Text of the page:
Existing Jobs and Industry
Building the “New West” has been enthusiastically embraced by Penrith Council and the local business chamber. Both organisations have clear goals to support the creation of more jobs in the region and to reduce the amount of time people spend commuting to work; a sentiment and priority reiterated by the residents of Penrith.
According to modelling by NIEIR, in 2018 there were around 86,420 local jobs within the LGA and of the 110,175 employed residents 56.4% travelled outside the region to work.
Whilst the Sydney Science Park and the Northern Gateway are expected to attract new “high tech industries” existing sectors will continue to provide job opportunities, improve job density and ensure a diversified job market well into the future.
Table 1 illustrates the contributions of the current top 5 industry sectors in terms of people employed, number of businesses and Gross Regional Product (GRP).
Table 1: Top 5 industry sectors
Population serving industries such as Health Care and Social Assistance provided over 12,500 jobs in 2017/18. This sector will continue to mature as Penrith expands its role as a regional hub and will create opportunities for SMEs seeking to activate the local economy and take advantage of surrounding developments.
The Construction sector is largely dominated by small businesses. In 2018 there were 3,527 registered construction businesses. This should come as no surprise given the number of major infrastructure projects underway in Greater Western Sydney.
The Retail sector was given a boost with the revitalisation of Penrith City and St Mary’s town centres.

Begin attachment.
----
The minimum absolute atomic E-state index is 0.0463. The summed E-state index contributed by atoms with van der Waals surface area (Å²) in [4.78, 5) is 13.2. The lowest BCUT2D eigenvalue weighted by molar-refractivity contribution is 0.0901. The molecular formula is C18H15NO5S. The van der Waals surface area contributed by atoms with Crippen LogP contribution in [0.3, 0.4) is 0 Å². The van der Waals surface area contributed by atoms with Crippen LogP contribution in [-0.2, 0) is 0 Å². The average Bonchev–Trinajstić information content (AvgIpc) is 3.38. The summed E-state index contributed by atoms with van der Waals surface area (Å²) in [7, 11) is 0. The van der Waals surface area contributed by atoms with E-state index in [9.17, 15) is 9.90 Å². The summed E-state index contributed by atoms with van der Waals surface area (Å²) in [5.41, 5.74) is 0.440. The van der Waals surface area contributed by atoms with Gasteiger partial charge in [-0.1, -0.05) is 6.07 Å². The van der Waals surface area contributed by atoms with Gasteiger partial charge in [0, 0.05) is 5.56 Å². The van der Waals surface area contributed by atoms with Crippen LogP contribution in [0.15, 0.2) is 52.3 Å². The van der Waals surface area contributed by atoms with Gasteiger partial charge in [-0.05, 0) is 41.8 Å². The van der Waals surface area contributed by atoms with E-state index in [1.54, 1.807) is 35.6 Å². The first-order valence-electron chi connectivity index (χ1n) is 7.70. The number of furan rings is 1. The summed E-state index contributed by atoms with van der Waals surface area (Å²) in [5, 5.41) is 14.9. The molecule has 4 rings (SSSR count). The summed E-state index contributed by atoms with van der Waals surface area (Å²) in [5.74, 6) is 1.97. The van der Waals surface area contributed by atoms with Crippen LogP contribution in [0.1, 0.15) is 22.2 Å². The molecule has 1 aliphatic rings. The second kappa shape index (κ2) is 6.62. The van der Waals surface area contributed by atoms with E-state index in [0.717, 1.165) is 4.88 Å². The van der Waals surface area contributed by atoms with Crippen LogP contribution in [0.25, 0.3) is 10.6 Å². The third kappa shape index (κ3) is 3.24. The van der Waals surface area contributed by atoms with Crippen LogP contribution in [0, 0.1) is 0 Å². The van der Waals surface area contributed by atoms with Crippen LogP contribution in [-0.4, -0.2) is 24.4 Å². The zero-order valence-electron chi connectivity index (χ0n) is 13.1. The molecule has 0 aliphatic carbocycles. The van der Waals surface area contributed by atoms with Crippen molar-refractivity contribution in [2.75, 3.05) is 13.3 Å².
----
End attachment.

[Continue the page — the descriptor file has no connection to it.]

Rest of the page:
Sydney Science Park and the presence of Western Sydney University will drive jobs in the Education and Training sector and local demand for professional development, upskilling and life-long learning will ensure providers of technical education thrive.
Jobs growth in the manufacturing sector has been steady over the last few years. However, Council’s ambition of creating an Advanced Manufacturing Cluster may well boost investment to meet Council’s target of an additional 3,500 jobs (see Penrith City Council: Economic Development Strategy – Building the New West, 2017)
Supporting Jobs - Industrial and Commercial Precincts
Strategically situated along Sydney’s East - West Economic Corridor, Penrith is blessed with established industrial lands and commercial precincts (as illustrated in Table 2 and Map 1) that contribute significantly to the regional economy and provide specialised support services for industry hubs.
Table 2.Existing commercial and industrial sites and the top two industries based on GRP
Source:(AEC Group unpublished 2019)
Erskine Park, for example, is well served by transport links and is ideally located to accommodate future growth of the Transport, Postal and Warehousing sector. Contributing in excess of $424 M GRP in 2016/17 (see Chart 1) this sector is forecast to grow with Council predicting an additional 2,500 jobs in Advanced Logistics (seePenrith City Council: Economic Development Strategy – Building the New West, 2017).
Chart 1: Erskine Park Industrial Precinct – Gross Regional Product for Transport, Postal and Warehousing Sector 2006 – 2017